237 F3d 1143 Duke Khan v. Immigration and Naturalization Service

237 F.3d 1143 (9th Cir. 2001)

DUKE KHAN, Petitioner,

No. 99-71062


Argued and Submitted December 6, 2000
Filed January 26, 2001

Jesse A. Moorman and Judith L. Wood, Los Angeles, California, for the petitioner.

Heather R. Phillips, U.S. Department of Justice, Civil Division, Washington, D.C., and Anh-Thu Mai, INS, Washington, D.C., for the respondent.

On Petition for Review of an Order of the Board of Immigration Appeals. INS No Atf-eyh-ozn

Before: James R. Browning, Harry Pregerson, and Robert R. Beezer, Circuit Judges.


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Petitioner Duke Khan appeals denial of his asylum application on the ground that the Board erred in upholding the exclusion for lack of authentication of certain official records offered during his hearing before the immigration judge. He also appeals the exclusion of these and other documents offered into evidence on appeal and challenges the decision of the Board of Immigration Appeals ("BIA") on the merits of his application. We reverse and remand for further proceedings.


Khan bases his asylum claim on persecution that he suffered in Bangladesh on account of his own political activities in a Dhaka University student group. This persecution included, inter alia, four arrests, the first of which led to a seven-month confinement during which he was severely beaten. Khan sought to introduce official records documenting the arrests and detention at his hearing. Objecting sua sponte, immigration judge excluded the records from evidence because they had not been certified as authentic, pursuant to INS regulations which requires that foreign official records "be certified by an officer in the Foreign Service of the United States, stationed in the foreign country where the record is kept." 8 C.F.R. 287.6(b).


The immigration judge subsequently denied Khan's asylum application, based in part on the lack of corroborating documentary evidence. On appeal, the BIA upheld this decision and largely adopted the reasoning of the immigration judge. The board also upheld the exclusion of the official records for lack of authentication and declined to consider any further documents on appeal.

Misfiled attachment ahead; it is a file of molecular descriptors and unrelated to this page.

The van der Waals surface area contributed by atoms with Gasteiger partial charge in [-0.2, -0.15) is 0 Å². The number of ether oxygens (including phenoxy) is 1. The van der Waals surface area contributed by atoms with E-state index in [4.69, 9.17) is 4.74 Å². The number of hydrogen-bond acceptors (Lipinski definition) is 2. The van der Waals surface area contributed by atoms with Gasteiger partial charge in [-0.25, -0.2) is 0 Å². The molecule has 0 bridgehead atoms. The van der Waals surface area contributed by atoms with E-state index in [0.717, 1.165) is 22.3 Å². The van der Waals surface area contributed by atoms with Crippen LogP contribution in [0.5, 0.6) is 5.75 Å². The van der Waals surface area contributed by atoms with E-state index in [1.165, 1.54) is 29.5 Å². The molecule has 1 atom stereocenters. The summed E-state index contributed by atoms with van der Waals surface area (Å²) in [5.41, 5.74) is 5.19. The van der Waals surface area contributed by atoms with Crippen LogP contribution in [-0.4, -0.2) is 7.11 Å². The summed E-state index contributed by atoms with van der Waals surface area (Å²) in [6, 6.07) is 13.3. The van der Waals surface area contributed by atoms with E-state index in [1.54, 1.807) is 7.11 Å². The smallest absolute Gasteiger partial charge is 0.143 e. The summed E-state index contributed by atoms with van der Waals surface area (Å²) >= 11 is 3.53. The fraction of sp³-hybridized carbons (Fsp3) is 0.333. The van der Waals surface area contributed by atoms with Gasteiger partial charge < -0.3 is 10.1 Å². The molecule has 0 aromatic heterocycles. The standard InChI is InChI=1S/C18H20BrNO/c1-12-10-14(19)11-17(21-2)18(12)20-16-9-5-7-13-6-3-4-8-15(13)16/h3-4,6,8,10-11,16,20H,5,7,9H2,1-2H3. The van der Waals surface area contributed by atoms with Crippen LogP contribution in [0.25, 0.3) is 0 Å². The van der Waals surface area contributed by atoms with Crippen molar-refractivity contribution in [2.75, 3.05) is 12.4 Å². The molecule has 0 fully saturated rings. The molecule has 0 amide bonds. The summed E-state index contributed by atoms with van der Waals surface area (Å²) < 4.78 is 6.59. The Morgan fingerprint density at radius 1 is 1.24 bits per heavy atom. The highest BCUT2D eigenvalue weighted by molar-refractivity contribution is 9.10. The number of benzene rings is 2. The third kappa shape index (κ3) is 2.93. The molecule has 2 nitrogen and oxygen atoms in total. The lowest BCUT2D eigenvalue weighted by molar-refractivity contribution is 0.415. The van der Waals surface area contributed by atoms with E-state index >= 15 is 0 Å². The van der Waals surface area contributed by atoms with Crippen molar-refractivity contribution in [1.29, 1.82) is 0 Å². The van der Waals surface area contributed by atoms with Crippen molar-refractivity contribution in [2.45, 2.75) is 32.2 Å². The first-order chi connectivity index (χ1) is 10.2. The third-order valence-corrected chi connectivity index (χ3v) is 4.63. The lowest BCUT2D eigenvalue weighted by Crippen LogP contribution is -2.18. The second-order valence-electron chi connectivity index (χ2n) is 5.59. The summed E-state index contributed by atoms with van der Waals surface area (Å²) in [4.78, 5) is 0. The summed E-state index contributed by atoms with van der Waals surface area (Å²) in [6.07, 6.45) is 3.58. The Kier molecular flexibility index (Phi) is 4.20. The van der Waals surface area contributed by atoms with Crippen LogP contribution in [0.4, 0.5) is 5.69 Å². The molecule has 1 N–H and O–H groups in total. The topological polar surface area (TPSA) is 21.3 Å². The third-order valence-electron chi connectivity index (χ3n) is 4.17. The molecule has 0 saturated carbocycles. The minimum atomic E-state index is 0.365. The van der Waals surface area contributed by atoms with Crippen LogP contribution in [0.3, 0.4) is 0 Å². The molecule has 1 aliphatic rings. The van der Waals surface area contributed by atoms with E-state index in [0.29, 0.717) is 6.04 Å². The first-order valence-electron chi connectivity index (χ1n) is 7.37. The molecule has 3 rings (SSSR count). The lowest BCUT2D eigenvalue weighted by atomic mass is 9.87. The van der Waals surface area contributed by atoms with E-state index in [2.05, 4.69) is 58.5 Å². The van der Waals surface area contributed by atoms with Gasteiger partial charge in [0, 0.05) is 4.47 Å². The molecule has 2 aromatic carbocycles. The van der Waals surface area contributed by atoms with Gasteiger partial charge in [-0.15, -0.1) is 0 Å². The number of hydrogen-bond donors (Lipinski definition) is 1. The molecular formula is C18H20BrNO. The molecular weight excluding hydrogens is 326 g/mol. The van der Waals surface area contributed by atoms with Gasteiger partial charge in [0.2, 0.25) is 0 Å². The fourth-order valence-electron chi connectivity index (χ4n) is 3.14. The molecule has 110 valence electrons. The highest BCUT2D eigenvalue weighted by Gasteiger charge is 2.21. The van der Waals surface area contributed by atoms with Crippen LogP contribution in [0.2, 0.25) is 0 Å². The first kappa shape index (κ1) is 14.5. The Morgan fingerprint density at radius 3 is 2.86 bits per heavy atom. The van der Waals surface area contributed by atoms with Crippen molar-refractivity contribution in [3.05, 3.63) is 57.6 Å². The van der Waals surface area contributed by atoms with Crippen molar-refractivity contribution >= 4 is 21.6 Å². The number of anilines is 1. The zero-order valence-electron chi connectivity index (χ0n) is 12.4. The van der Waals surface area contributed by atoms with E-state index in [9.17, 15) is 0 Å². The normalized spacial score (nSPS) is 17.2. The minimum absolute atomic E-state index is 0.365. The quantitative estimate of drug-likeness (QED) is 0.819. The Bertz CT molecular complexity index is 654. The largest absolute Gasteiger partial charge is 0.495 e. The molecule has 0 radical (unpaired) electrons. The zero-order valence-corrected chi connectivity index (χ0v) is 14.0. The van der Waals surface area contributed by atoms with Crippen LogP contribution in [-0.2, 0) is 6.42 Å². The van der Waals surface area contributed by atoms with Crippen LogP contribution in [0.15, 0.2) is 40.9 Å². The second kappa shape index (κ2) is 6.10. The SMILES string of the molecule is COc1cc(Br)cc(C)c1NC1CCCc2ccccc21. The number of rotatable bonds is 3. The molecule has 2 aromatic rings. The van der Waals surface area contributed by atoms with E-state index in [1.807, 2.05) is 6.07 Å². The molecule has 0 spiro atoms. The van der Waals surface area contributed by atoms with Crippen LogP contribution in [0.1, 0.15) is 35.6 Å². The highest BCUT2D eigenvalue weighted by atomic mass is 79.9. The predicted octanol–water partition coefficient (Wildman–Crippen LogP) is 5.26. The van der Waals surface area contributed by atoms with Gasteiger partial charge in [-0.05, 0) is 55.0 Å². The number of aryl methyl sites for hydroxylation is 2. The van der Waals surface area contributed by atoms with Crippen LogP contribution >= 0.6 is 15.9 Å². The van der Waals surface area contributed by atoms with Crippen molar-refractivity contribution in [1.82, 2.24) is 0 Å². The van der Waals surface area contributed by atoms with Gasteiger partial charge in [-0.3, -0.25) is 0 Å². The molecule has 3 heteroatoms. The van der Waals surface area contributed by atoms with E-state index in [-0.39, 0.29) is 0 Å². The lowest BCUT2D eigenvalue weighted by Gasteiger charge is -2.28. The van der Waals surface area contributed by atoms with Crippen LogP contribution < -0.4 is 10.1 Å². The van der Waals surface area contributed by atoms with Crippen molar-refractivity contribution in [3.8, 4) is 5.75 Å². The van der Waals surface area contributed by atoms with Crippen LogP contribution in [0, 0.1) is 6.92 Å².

Because the exclusion of evidence was based on a purely legal ground controlled by circuit precedent, we review this question de novo. See Ladha v. INS , 215 F.3d 889, 896 (9th Cir. 2000); United States v. Mateo-Mendez , 215 F.3d 1039, 1042 (9th Cir. 2000). Documents may be authenticated in immigration proceedings through any "recognized procedure, such as those required by INS regulations or by the Federal Rules of Civil Procedure." Espinoza v. INS, 45 F.3d 308, 309-310 (9th Cir. 1995); Chung Young Chew v. Boyd, 309 F.2d 857 (9th Cir. 1962). The procedure specified in"8 C.F.R. 287.6 provides one, but not the exclusive, method." Iran v. INS, 656 F.2d 469, 472 n.8 (9th Cir. 1981); Hoonsilapa v. INS, 575 F.2d 735, 738 (9th Cir. 1978). It was error to exclude the official records based solely on the lack of consular certification.


Because the excluded records would have corroborated Khan's testimony and because the denial of asylum was based, in part, on the lack of such corroboration, we reverse and remand to the BIA for further proceedings consistent with this decision. Cf. In re Tijam, 1998 WL 883735, Interim Dec. No. 3372 (BIA Dec. 10, 1998) (remand appropriate where outcome hinged on determination of authenticity of official record). We need not reach the other issues raised by Khan's appeal. We note, however, that on remand Khan remains free to offer into evidence any additional documents that he can show were not previously available to him at the time of his initial hearing. See 8 C.F.R. 3.2; cf. Vides-Vides v. INS, 783 F.2d 1463, 1470 (9th Cir. 1986) (recognizing this possibility).


The petition for review is granted, the decision below reversed and the case remanded to the BIA for further proceedings consistent with our opinion